Vietnam’s startup scene picks up pace

Foreign funds tend to pour a great deal of money into Vietnamese startups with novel ideas. However, there are still some hurdles to ensure the country becomes a big magnet for overseas investment into startups.

Last week, Next100, an early-stage startup fund worth $10 million by NextTech Group, was introduced into Vietnam’s market, marking a significant milestone in its journey to support the country’s entrepreneurs in solving the trickiest hurdles during the early stages of business development. Speaking at the launch, Nguyen Hoa Binh, founding partner of the startup which follows a hybrid model in the combination of venture builder, ecosystem, and venture capital, emphasised that it would be positioned as “a startup soulmate with a wish to accompany founders to overcome obstacles on the path to success at optimum time and cost.”

Vietnam’s startup scene picks up pace
Nguyen Hoa Binh, Founder and Chairman for NextTech Group of Technopreneurs

Founded in 2001, NextTech boasts nearly 20 years of startup history and a current ecosystem of close to 20 digitalised platforms operating in Vietnam, as well as eight other markets across Southeast Asia and China. Currently, the group holds tech brands like, VIMO,, Boxme, FastGo, and more.

The NextTech example is just one of major investment being pumped into startups today. Nearly 20 overseas funds such as Golden Gate Ventures, 500 Startups, and Warburg Pincus have recently committed to pouring VND10 trillion ($434.7 million) into local startups over the next three years, making the country one of the most dynamic startup hubs in Southeast Asia.

Huge foreign interest

Earlier this year, after receiving $28 million investment from Standard Chartered and a $5.7-million fund from Goldman Sachs, Vietnam-based fintech startup Momo successfully raised approximately $100 million in its Series C funding round from international private equity Warburg Pincus. It was one of the largest single funding rounds ever raised by a startup from Vietnam.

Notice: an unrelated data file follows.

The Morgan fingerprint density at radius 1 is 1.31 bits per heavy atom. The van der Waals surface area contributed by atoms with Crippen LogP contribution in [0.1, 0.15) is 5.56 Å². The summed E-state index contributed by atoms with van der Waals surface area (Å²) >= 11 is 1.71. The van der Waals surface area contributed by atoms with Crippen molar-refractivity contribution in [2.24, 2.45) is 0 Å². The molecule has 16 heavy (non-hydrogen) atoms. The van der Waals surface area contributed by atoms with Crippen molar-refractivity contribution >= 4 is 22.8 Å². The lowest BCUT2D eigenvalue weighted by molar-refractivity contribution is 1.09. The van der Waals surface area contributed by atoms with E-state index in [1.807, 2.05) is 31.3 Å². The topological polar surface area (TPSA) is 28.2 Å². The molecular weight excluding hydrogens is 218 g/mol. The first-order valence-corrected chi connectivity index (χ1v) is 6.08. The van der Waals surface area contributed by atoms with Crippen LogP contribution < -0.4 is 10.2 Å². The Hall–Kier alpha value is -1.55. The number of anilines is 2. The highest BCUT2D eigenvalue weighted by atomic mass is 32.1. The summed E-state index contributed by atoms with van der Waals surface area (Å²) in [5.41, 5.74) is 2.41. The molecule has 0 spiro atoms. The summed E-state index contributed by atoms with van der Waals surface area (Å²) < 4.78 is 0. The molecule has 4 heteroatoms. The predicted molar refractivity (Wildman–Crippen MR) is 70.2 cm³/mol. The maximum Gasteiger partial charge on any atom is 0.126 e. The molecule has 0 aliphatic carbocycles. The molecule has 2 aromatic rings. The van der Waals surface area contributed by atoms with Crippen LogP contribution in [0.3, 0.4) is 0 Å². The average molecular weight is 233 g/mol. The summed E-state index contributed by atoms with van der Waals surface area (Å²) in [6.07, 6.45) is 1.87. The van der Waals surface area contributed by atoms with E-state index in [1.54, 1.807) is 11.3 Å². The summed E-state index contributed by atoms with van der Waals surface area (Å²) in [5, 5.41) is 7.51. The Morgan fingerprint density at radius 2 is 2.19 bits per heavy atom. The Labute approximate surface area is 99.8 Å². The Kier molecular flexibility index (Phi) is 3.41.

Similarly, Chris Yeo, head of investment arm Grab Ventures, last month confirmed Grab’s ramping up of business and investment in Vietnam as it sees “increased deal flow on potential opportunities.”

According to the latest statistics by the Topica Founder Institute, the ­country’s startup ecosystem has seen impressive growth in the number of businesses with investment for startups hitting $889 million in 2018, tripling the total compared to 2017 and being six times higher than that in 2016.

Just one week ago, Vietnamese data scientist Nguyen An Nhien, founder of Trusting Social, announced that his AI and data-oriented startup has lured a $25 million investment from high-profile funds like Sequoia Capital, 500 Startups, and BeeNext in its first round.

Hurdles remain

Clarifying the factors behind the large gap, Piro pointed out capital raising is one of the hardest aspects in the startup scene. In addition, Vietnam’s startups suffer from the country’s incomplete legal issues, namely the lack of laws that govern newer forms of ­business, which makes seeking investment extremely difficult for them.

To favour local startup deals, according to Piro, laws that govern new business models need to be clarified and updated. Plus, the country’s underdeveloped distribution infrastructure presents another challenge for businesses, particularly e-commerce players.

In fact, the Vietnamese government has been attempting to solve such issues. “The government has been working and implementing supporting policies to encourage innovative activities, thus creating the most favorable conditions for the development of startups,” said Minister of Planning and Investment Nguyen Chi Dung. “We are aware that Vietnam needs to drastically take the necessary measures to align with the Fourth Industrial Revolution.”

According to NextTech’s report, the majority of startups will be unable to overcome hurdles and will have to shut down within one or two years of operation. Some internal factors, in fact, are all linked to the lack of soft skills and support.

One step the government can take is to invest more in academic education, soft skills training, and business sharing lessons alike, Piro of Indochina Capital suggested. This knowledge can come from educational institutions, the businesses, or investment funds holding workshops.

Vietnam is expectedly sensing a great opportunity to become the newest hub for ­startups across Southeast Asia. Thus, money is ­pouring in and valuations are soaring as investors start to bet big on the country’s rapid growth, huge market, and digital-savvy customers.


Leave a Reply

Your email address will not be published.